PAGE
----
The authors predict that the relationship between intrinsic motivation and employees' WTBF will become more positive as intrinsic motivation advances beyond moderate levels. They examine the role developmental supervisor support plays in generating the critical threshold of intrinsic motivation needed for it to be positively related with WTBF. They test their hypotheses with survey data collected in three substantially different employee samples.

Findings

Data support the hypothesized curvilinear relationship between intrinsic motivation and WTBF. Developmental supervisor support is found to influence employee flexibility indirectly through its linear effect on intrinsic motivation and, in turn, the quadratic effect of intrinsic motivation on WTBF.

Practical implications

The study provides insight into how and when intrinsic motivation increases employees' WTBF and into the degree of developmental support needed to facilitate a positive relationship between these variables.

Originality/value

This is the first study to the author’s knowledge that empirically examines the relationship between intrinsic motivation and employees' WTBF.

Details

Journal of Managerial Psychology, vol. 36 no. 2
Type: Research Article
ISSN: 0268-3946

Keywords

Article
Publication date: 6 April 2021

Aileen O’Reilly, Alanna Donnelly, Jennifer Rogers, Olive Maloney, Gillian O’Brien and Elizabeth Doyle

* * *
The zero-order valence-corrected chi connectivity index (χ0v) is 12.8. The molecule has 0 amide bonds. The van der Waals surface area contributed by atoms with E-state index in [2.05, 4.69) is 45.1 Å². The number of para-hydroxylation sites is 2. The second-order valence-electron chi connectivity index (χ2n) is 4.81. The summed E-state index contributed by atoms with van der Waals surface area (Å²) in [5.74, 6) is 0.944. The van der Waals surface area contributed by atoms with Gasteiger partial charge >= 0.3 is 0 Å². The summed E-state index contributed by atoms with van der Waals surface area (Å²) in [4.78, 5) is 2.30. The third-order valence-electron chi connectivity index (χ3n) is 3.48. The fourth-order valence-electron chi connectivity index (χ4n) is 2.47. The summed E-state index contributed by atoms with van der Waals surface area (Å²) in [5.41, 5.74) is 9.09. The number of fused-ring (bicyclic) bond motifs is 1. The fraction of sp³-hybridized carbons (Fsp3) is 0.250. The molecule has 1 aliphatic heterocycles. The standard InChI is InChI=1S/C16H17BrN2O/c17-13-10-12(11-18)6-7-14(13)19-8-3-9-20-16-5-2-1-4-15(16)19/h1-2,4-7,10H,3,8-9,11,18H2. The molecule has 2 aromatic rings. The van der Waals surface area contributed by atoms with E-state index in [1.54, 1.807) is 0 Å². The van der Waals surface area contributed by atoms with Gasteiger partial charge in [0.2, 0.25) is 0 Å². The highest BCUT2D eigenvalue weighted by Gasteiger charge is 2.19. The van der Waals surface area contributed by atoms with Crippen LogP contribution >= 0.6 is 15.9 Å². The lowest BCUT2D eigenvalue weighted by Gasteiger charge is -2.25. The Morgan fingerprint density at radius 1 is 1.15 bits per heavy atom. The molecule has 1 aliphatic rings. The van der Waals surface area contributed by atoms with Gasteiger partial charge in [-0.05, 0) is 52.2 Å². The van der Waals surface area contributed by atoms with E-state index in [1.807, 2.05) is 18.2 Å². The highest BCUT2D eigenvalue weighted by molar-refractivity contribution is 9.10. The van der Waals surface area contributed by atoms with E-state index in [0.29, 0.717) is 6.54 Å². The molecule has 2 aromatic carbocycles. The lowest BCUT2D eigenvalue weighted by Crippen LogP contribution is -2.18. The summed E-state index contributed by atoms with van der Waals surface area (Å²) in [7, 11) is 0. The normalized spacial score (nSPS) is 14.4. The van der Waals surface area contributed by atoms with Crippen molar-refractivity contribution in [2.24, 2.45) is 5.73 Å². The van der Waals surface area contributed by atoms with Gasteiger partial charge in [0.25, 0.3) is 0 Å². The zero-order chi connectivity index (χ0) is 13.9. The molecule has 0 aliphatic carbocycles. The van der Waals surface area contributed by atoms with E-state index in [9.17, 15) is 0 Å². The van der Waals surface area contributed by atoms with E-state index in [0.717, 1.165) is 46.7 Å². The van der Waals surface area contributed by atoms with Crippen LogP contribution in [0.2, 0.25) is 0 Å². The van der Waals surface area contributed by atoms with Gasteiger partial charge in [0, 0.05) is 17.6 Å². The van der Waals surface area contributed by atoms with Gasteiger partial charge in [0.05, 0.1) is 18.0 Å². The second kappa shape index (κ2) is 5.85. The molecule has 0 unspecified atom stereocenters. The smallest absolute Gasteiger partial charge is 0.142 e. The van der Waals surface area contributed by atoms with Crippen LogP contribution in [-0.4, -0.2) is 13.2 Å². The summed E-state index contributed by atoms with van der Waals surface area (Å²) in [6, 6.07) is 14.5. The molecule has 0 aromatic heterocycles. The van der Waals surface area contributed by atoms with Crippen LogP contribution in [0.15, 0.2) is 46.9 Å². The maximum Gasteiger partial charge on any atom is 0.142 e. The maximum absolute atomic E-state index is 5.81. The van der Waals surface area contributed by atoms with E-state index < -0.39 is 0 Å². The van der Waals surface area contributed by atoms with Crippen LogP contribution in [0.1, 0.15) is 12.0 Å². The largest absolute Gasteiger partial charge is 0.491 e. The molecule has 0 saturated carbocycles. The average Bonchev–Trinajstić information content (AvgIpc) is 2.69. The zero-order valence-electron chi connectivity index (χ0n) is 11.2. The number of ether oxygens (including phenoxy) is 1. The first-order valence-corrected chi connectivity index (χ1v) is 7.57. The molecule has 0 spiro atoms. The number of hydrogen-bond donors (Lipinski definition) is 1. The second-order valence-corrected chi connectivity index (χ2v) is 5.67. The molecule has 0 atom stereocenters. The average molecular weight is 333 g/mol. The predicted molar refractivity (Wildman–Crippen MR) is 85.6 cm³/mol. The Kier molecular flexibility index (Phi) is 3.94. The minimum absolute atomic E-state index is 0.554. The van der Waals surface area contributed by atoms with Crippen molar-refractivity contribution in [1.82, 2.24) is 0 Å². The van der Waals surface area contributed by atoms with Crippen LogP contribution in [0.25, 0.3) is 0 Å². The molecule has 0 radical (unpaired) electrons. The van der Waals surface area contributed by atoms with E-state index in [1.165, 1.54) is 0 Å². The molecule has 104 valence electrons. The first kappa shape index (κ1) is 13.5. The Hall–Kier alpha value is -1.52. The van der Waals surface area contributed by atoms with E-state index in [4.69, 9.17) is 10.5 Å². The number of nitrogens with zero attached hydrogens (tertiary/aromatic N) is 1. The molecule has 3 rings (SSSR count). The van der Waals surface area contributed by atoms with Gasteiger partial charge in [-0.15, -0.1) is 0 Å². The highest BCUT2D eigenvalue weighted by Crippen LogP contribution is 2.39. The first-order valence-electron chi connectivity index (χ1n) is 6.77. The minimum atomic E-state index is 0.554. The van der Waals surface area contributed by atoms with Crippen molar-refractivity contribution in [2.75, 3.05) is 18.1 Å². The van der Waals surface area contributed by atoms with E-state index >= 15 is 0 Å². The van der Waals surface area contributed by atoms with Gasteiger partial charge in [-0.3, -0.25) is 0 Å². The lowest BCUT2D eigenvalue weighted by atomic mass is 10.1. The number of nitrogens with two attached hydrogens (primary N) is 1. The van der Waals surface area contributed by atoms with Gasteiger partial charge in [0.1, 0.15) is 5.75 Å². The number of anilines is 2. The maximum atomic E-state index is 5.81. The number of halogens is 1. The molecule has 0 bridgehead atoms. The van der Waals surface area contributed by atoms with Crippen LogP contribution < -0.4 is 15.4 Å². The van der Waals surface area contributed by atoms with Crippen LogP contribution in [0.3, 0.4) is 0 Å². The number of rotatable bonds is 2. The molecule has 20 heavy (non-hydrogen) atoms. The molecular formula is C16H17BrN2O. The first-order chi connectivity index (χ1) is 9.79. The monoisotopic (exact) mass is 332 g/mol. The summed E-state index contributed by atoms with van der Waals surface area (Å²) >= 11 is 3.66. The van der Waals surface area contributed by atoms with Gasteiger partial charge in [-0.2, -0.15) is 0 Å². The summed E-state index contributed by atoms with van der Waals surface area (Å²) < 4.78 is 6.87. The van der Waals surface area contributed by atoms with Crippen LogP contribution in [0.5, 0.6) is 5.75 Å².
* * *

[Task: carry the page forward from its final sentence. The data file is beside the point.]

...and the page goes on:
Measuring parent satisfaction is regarded as essential but there is a paucity of research reporting on parental satisfaction with community youth mental health services…

Abstract

Purpose

Measuring parent satisfaction is regarded as essential but there is a paucity of research reporting on parental satisfaction with community youth mental health services. This study aims to examine parent satisfaction with Jigsaw – a primary care youth mental health service.

Design/methodology/approach

A measure of parent satisfaction was developed and administered to parents in 12 Jigsaw services over a two-year period (n = 510, age range: 28 to 70 years) when young people and parents were ending their engagement with these services.

Findings

Overall, parents had high levels of satisfaction with Jigsaw and their level of satisfaction did not vary depending on the parent or young person’s age and/or gender. Examination of qualitative feedback revealed three overarching themes relating to growth and change in young people, parents and their families; strengths of the service and; suggestions for future service development. Analysis of the psychometric properties of the measure provided evidence for a two-factor structure examining satisfaction with the intervention and outcomes and service accessibility and facilities.

Originality/value

This study represents one of the first efforts to measure parent satisfaction with primary care youth mental health services. It has resulted in the development of a brief measure that can be more widely administered to parents engaging with primary care youth mental health services.

Details

Mental Health Review Journal, vol. 26 no. 3
Type: Research Article
ISSN: 1361-9322

Keywords

Article
Publication date: 8 April 2022

Rachel Gjelsvik Tiller, Ashley D. Ross and Elizabeth Nyman

Resilience can be understood as the ability of communities to adapt to disturbances in a way that reduces chronic vulnerability and promotes growth. Disaster scholars…